Dictionary Learning and Low-rank Sparse Matrix Decomposition for Sparsity-driven SAR Image Reconstruction
Synthetic aperture radar (SAR) is one of the most widely used remote sensing modalities, providing images for a variety of applications including those in defense, environmental science, and weather forecasting. However, conventionally formed SAR imagery from undersampled observed data, arising in several emerging applications and sensing scenarios, suffers from artifacts that might limit effective use of such imagery in remote sensing applications. Recently, sparsity-driven SAR imaging has emerged as an effective framework to alleviate such problems. Sparsity-based methods for SAR imaging have employed overcomplete dictionaries to represent the magnitude of the complex-valued field sparsely. Selection of an appropriate dictionary with respect to the features of the particular type of underlying scene plays an important role in these methods.
In this thesis, we develop two new sparsity-driven SAR imaging methods that signif-icantly expand the domain of applicability of sparsity-based methods in SAR imaging.
Our first contribution involves the development of a new reconstruction method that is based on learning sparsifying dictionaries and using such learned dictionaries in the reconstruction process. Adaptive dictionaries learned from data can represent the magnitude of complex-valued field more effectively and hence have the potential to widen the applicability of sparsity-based radar imaging. Our framework allows the use of both adaptive dictionaries learned offline from a training set and those learned online from the undersampled data used in image formation. We demonstrate the effectiveness of the proposed dictionary learning-based SAR imaging approach as well as the improve-ments it provides, on both synthetic and real data.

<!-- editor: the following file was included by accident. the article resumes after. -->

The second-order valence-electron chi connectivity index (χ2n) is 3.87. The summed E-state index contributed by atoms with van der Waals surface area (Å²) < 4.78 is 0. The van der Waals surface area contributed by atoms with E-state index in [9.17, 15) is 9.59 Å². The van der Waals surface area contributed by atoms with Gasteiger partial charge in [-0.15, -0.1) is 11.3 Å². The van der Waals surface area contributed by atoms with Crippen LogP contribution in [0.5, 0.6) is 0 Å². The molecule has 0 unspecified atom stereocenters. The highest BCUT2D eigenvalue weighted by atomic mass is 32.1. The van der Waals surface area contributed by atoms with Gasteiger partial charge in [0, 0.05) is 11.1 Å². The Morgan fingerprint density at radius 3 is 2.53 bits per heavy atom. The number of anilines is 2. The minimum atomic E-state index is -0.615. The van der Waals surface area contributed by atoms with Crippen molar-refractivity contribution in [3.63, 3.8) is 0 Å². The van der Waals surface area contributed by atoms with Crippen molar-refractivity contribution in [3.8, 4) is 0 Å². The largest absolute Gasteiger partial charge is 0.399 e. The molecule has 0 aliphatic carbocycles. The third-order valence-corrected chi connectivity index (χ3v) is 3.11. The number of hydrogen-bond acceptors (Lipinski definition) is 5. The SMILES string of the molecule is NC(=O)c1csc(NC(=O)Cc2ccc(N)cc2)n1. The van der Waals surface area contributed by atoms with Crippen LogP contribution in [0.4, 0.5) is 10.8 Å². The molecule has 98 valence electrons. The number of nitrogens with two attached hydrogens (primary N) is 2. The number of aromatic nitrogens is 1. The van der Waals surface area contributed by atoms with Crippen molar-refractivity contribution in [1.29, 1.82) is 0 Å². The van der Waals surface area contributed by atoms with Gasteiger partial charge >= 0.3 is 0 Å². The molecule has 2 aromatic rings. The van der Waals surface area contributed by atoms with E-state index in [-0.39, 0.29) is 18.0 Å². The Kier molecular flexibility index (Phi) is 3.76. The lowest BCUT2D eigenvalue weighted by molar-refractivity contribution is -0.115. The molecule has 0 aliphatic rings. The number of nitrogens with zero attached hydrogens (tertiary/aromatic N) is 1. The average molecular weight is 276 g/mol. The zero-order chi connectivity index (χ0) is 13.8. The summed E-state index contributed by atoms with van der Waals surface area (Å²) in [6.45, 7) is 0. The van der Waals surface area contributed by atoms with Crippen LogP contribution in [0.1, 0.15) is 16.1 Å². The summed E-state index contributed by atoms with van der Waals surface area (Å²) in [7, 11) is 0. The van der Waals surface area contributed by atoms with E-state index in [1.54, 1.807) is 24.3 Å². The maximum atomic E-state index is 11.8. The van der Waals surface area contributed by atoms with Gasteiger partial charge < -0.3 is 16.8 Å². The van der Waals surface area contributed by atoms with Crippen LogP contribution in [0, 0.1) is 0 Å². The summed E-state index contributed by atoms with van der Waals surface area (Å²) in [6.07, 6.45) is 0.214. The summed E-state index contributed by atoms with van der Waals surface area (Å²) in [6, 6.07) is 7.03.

The second contribution of this thesis involves the development of a reconstruction method that decomposes the imaged field into a sparse and a low-rank component. Such a decomposition is of interest in image analysis tasks such as segmentation and back-ground subtraction. Conventionally, such operations are performed after SAR image formation. We exploit recent work on sparse and low-rank decomposition of matrices and incorporate such a decomposition into the process of SAR image formation. The outcome is a method that jointly reconstructs a SAR image and decomposes the formed image into its low-rank background and spatially sparse components. We demonstrate the effectiveness of the proposed method on both synthetic and real SAR images.